14 January 2014

The Dedication Of The McLean House - 16 April 1950

Ulysses S. Grant III and Robert E. Lee IV
cutting the ribbon at the McLean House dedication.
Several posts ago, I mentioned the fact that I had come across some old cassette recordings of Douglas Southall Freeman. I've now digitized one of those recordings and offer part of it below. The occasion was the dedication of the McLean House at Appomattox Court House, 16 April 1950. This was eight years before I was born, yet at a time when several veterans from the war still lived. Amazing to contemplate. The National Park Service notes the following about the dedication:
On April 10th 1940 Appomattox Court House National Historical Monument was created by Congress to include approximately 970 acres. In February 1941 archeological work was begun at the site, then overgrown with brush and honeysuckle. Historical data was collected, and architectural working plans were drawn up to begin the meticulous reconstruction process. The whole project was brought to a swift stop on December 7, 1941 with the bombing of Pearl Harbor by Japanese forces causing the United States entry into World War II.

On November 25, 1947 bids for the reconstruction of the McLean House were opened and on April 9th 1949, eighty four years after the historic meeting reuniting the country, the McLean House was opened by the National Park Service for the first time to the public. At the dedication ceremony on April 16, 1950, after a speech by Pulitzer Prize winning historian Douglas Southall Freeman, Major General U.S. Grant and Robert E. Lee IV, direct descendents of Robert E. Lee and Ulysses Grant, cut the ceremonial ribbon. The event was attended by an audience of approximately 20,000.
I've searched in vain to see if there are more copies of this audio out there somewhere. I have to believe there are. Regardless, the audio is an amazing piece of Civil War history. It is an incredible snapshot of a time and place long forgotten (and sometimes misunderstood) by many students of the Civil War. There are a number of lessons contained in Freeman's words. Below is the introduction and invocation by Reverend William M. Thompson. I found the invocation quite moving as well. My current plans are to upload the full 45 minute audio recording of Freeman and the event on the 150th of the surrender next year - unless I discover it's already available elsewhere or discover there are some copyright restrictions for doing so. This clip is offered under fair use notice.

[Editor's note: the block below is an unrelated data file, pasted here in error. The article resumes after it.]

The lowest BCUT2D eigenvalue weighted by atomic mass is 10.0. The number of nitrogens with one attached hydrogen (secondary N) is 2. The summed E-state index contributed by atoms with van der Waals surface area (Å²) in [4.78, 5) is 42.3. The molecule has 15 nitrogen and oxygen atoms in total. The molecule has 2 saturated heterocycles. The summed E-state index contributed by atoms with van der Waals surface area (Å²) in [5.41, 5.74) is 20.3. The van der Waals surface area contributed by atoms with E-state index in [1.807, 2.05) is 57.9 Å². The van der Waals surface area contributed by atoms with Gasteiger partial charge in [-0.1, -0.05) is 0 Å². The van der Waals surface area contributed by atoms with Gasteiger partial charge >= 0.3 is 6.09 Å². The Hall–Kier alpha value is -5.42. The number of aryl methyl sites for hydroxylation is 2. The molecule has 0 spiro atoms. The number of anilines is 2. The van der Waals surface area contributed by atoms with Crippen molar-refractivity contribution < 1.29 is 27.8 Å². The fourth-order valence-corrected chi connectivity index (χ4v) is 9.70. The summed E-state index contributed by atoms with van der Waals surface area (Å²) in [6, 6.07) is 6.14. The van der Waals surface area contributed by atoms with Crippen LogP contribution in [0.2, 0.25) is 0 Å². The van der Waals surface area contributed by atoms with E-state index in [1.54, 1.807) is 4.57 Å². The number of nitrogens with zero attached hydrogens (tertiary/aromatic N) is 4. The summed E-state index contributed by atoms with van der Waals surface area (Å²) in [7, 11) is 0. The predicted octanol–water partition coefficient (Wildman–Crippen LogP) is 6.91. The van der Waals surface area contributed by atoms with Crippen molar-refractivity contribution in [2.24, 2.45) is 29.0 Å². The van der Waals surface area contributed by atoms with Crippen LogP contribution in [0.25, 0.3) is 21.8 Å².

9 comments:

Sue B said...

This is exciting. I look forward to hearing Mr. Freeman's talk.

Richard G. Williams, Jr. said...

Thank you Sue. I look forward to posting it. I'll probably post a few excerpts here and there until then. Thanks for commenting.

Jubilo said...

Dear Old Dom.,
Thank you! You never fail to amaze!!

Richard G. Williams, Jr. said...

Thanks Jub! That's my goal - daily amazement.

Phil James said...

Thanks for sharing this voice from the historic past.

Richard G. Williams, Jr. said...

Thank you Phil. Hope all is well.

D. Hill said...

As an historical aside to your post's accompanying image, U.S. Grant III was last last person to speak with Col. J.S. Mosby before he passed, per Thomas J. Evans and James M. Moyer in their guide Mosby's Confederacy.

Richard G. Williams, Jr. said...

Interesting Doug. Thanks for passing along. I wonder if he (Grant) apologized? ;-)

D. Hill said...

Heh-heh. I was going to quip early on that Grant III should be happy not be be wearing a shiner provided by Lee IV, but I know Lee was too much of a gentleman to entertain the thought. That might make a fun Photoshop project for someone though.